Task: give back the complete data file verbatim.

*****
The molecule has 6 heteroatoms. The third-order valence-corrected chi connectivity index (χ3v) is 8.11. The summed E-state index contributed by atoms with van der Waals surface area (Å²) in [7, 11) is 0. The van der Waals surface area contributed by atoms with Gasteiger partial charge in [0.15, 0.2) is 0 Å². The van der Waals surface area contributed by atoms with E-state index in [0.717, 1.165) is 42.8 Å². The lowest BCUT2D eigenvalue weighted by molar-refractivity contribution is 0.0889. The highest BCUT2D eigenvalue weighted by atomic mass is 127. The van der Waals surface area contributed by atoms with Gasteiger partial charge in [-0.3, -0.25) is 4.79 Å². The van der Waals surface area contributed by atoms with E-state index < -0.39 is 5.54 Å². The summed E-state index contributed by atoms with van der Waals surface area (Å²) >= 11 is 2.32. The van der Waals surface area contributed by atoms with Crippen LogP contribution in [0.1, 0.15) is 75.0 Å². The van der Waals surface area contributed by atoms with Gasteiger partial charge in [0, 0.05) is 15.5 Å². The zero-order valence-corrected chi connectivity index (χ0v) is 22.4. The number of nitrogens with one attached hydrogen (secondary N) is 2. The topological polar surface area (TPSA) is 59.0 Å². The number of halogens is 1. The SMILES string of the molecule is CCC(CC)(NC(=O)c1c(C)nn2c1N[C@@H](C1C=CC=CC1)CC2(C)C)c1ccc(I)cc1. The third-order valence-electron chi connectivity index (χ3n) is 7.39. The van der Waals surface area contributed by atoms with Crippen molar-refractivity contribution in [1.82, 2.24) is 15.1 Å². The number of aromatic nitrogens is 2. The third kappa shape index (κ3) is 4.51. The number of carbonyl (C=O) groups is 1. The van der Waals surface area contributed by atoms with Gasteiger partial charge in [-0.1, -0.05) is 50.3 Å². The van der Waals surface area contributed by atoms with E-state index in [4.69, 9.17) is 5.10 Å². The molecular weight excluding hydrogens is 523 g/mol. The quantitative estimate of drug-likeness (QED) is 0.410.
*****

The molecule has 6 heteroatoms. The third-order valence-corrected chi connectivity index (χ3v) is 8.11. The summed E-state index contributed by atoms with van der Waals surface area (Å²) in [7, 11) is 0. The van der Waals surface area contributed by atoms with Gasteiger partial charge in [0.15, 0.2) is 0 Å². The van der Waals surface area contributed by atoms with E-state index in [0.717, 1.165) is 42.8 Å². The lowest BCUT2D eigenvalue weighted by molar-refractivity contribution is 0.0889. The highest BCUT2D eigenvalue weighted by atomic mass is 127. The van der Waals surface area contributed by atoms with Gasteiger partial charge in [-0.3, -0.25) is 4.79 Å². The van der Waals surface area contributed by atoms with E-state index < -0.39 is 5.54 Å². The summed E-state index contributed by atoms with van der Waals surface area (Å²) >= 11 is 2.32. The van der Waals surface area contributed by atoms with Crippen LogP contribution in [0.1, 0.15) is 75.0 Å². The van der Waals surface area contributed by atoms with Gasteiger partial charge in [0, 0.05) is 15.5 Å². The zero-order valence-corrected chi connectivity index (χ0v) is 22.4. The number of nitrogens with one attached hydrogen (secondary N) is 2. The topological polar surface area (TPSA) is 59.0 Å². The number of halogens is 1. The SMILES string of the molecule is CCC(CC)(NC(=O)c1c(C)nn2c1N[C@@H](C1C=CC=CC1)CC2(C)C)c1ccc(I)cc1. The third-order valence-electron chi connectivity index (χ3n) is 7.39. The van der Waals surface area contributed by atoms with Crippen molar-refractivity contribution in [1.82, 2.24) is 15.1 Å². The number of aromatic nitrogens is 2. The third kappa shape index (κ3) is 4.51. The number of carbonyl (C=O) groups is 1. The van der Waals surface area contributed by atoms with Gasteiger partial charge in [-0.1, -0.05) is 50.3 Å². The van der Waals surface area contributed by atoms with E-state index in [4.69, 9.17) is 5.10 Å². The molecular weight excluding hydrogens is 523 g/mol. The quantitative estimate of drug-likeness (QED) is 0.410.